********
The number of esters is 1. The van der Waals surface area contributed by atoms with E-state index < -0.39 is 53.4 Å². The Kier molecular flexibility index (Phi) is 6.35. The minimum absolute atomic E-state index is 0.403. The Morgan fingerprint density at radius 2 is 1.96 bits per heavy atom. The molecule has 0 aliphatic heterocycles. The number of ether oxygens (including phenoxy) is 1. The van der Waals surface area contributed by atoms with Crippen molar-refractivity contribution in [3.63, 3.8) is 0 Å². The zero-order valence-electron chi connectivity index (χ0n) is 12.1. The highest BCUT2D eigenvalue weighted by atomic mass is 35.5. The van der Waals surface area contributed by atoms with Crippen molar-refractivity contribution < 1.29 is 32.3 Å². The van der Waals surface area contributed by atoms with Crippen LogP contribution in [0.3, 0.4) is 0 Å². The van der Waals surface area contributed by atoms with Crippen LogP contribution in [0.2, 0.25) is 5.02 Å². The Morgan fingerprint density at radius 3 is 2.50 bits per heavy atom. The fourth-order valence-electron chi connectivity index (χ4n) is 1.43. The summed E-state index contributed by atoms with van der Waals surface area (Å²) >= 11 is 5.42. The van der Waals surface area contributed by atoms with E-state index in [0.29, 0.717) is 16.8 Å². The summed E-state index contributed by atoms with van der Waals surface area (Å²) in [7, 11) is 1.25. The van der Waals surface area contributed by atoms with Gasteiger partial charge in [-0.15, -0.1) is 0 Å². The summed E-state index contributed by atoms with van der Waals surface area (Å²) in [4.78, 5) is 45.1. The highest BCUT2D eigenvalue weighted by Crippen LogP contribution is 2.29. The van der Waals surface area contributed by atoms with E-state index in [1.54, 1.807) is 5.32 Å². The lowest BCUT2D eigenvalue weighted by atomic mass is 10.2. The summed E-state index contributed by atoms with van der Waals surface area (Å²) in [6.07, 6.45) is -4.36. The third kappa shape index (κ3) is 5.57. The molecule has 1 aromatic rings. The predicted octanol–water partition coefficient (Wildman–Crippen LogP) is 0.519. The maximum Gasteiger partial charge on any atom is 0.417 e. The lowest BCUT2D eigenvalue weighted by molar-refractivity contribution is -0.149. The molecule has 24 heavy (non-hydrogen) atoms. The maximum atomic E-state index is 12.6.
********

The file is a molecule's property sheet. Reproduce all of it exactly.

The number of esters is 1. The van der Waals surface area contributed by atoms with E-state index < -0.39 is 53.4 Å². The Kier molecular flexibility index (Phi) is 6.35. The minimum absolute atomic E-state index is 0.403. The Morgan fingerprint density at radius 2 is 1.96 bits per heavy atom. The molecule has 0 aliphatic heterocycles. The number of ether oxygens (including phenoxy) is 1. The van der Waals surface area contributed by atoms with Crippen molar-refractivity contribution in [3.63, 3.8) is 0 Å². The zero-order valence-electron chi connectivity index (χ0n) is 12.1. The highest BCUT2D eigenvalue weighted by atomic mass is 35.5. The van der Waals surface area contributed by atoms with Crippen molar-refractivity contribution < 1.29 is 32.3 Å². The van der Waals surface area contributed by atoms with Crippen LogP contribution in [0.3, 0.4) is 0 Å². The van der Waals surface area contributed by atoms with Crippen LogP contribution in [0.2, 0.25) is 5.02 Å². The Morgan fingerprint density at radius 3 is 2.50 bits per heavy atom. The fourth-order valence-electron chi connectivity index (χ4n) is 1.43. The summed E-state index contributed by atoms with van der Waals surface area (Å²) >= 11 is 5.42. The van der Waals surface area contributed by atoms with E-state index in [0.29, 0.717) is 16.8 Å². The summed E-state index contributed by atoms with van der Waals surface area (Å²) in [7, 11) is 1.25. The van der Waals surface area contributed by atoms with Gasteiger partial charge in [-0.15, -0.1) is 0 Å². The summed E-state index contributed by atoms with van der Waals surface area (Å²) in [4.78, 5) is 45.1. The highest BCUT2D eigenvalue weighted by Crippen LogP contribution is 2.29. The van der Waals surface area contributed by atoms with E-state index in [1.54, 1.807) is 5.32 Å². The lowest BCUT2D eigenvalue weighted by atomic mass is 10.2. The summed E-state index contributed by atoms with van der Waals surface area (Å²) in [6.07, 6.45) is -4.36. The third kappa shape index (κ3) is 5.57. The molecule has 1 aromatic rings. The predicted octanol–water partition coefficient (Wildman–Crippen LogP) is 0.519. The maximum Gasteiger partial charge on any atom is 0.417 e. The lowest BCUT2D eigenvalue weighted by molar-refractivity contribution is -0.149. The molecule has 24 heavy (non-hydrogen) atoms. The maximum atomic E-state index is 12.6.